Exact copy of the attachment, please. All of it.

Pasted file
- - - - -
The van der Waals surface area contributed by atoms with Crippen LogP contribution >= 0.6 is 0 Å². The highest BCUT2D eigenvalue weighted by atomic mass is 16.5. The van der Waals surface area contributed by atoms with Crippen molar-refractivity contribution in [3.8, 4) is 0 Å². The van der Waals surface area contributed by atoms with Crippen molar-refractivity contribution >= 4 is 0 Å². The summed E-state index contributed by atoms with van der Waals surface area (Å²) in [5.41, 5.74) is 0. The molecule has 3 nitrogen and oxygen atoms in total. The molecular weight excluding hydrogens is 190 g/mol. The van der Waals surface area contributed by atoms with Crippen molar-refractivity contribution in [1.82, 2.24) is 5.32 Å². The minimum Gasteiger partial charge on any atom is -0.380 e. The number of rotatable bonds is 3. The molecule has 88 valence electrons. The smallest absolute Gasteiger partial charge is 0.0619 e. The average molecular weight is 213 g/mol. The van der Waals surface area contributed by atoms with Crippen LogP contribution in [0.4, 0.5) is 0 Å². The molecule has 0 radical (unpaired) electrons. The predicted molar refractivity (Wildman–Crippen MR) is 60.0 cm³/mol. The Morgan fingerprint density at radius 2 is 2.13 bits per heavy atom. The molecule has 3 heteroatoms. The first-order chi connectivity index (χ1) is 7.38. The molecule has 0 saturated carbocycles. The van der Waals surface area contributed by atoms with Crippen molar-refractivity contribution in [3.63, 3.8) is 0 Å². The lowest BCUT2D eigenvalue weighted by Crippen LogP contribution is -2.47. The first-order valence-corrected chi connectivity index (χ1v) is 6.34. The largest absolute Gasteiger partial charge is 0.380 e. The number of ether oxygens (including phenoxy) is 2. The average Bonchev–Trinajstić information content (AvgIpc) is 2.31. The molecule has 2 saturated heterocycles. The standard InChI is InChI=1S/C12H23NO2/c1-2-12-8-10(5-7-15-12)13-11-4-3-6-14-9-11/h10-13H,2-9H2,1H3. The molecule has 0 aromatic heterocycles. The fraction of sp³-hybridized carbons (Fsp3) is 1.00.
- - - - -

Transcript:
The van der Waals surface area contributed by atoms with Crippen LogP contribution >= 0.6 is 0 Å². The highest BCUT2D eigenvalue weighted by atomic mass is 16.5. The van der Waals surface area contributed by atoms with Crippen molar-refractivity contribution in [3.8, 4) is 0 Å². The van der Waals surface area contributed by atoms with Crippen molar-refractivity contribution >= 4 is 0 Å². The summed E-state index contributed by atoms with van der Waals surface area (Å²) in [5.41, 5.74) is 0. The molecule has 3 nitrogen and oxygen atoms in total. The molecular weight excluding hydrogens is 190 g/mol. The van der Waals surface area contributed by atoms with Crippen molar-refractivity contribution in [1.82, 2.24) is 5.32 Å². The minimum Gasteiger partial charge on any atom is -0.380 e. The number of rotatable bonds is 3. The molecule has 88 valence electrons. The smallest absolute Gasteiger partial charge is 0.0619 e. The average molecular weight is 213 g/mol. The van der Waals surface area contributed by atoms with Crippen LogP contribution in [0.4, 0.5) is 0 Å². The molecule has 0 radical (unpaired) electrons. The predicted molar refractivity (Wildman–Crippen MR) is 60.0 cm³/mol. The Morgan fingerprint density at radius 2 is 2.13 bits per heavy atom. The molecule has 3 heteroatoms. The first-order chi connectivity index (χ1) is 7.38. The molecule has 0 saturated carbocycles. The van der Waals surface area contributed by atoms with Crippen molar-refractivity contribution in [3.63, 3.8) is 0 Å². The lowest BCUT2D eigenvalue weighted by Crippen LogP contribution is -2.47. The first-order valence-corrected chi connectivity index (χ1v) is 6.34. The largest absolute Gasteiger partial charge is 0.380 e. The number of ether oxygens (including phenoxy) is 2. The average Bonchev–Trinajstić information content (AvgIpc) is 2.31. The molecule has 2 saturated heterocycles. The standard InChI is InChI=1S/C12H23NO2/c1-2-12-8-10(5-7-15-12)13-11-4-3-6-14-9-11/h10-13H,2-9H2,1H3. The molecule has 0 aromatic heterocycles. The fraction of sp³-hybridized carbons (Fsp3) is 1.00.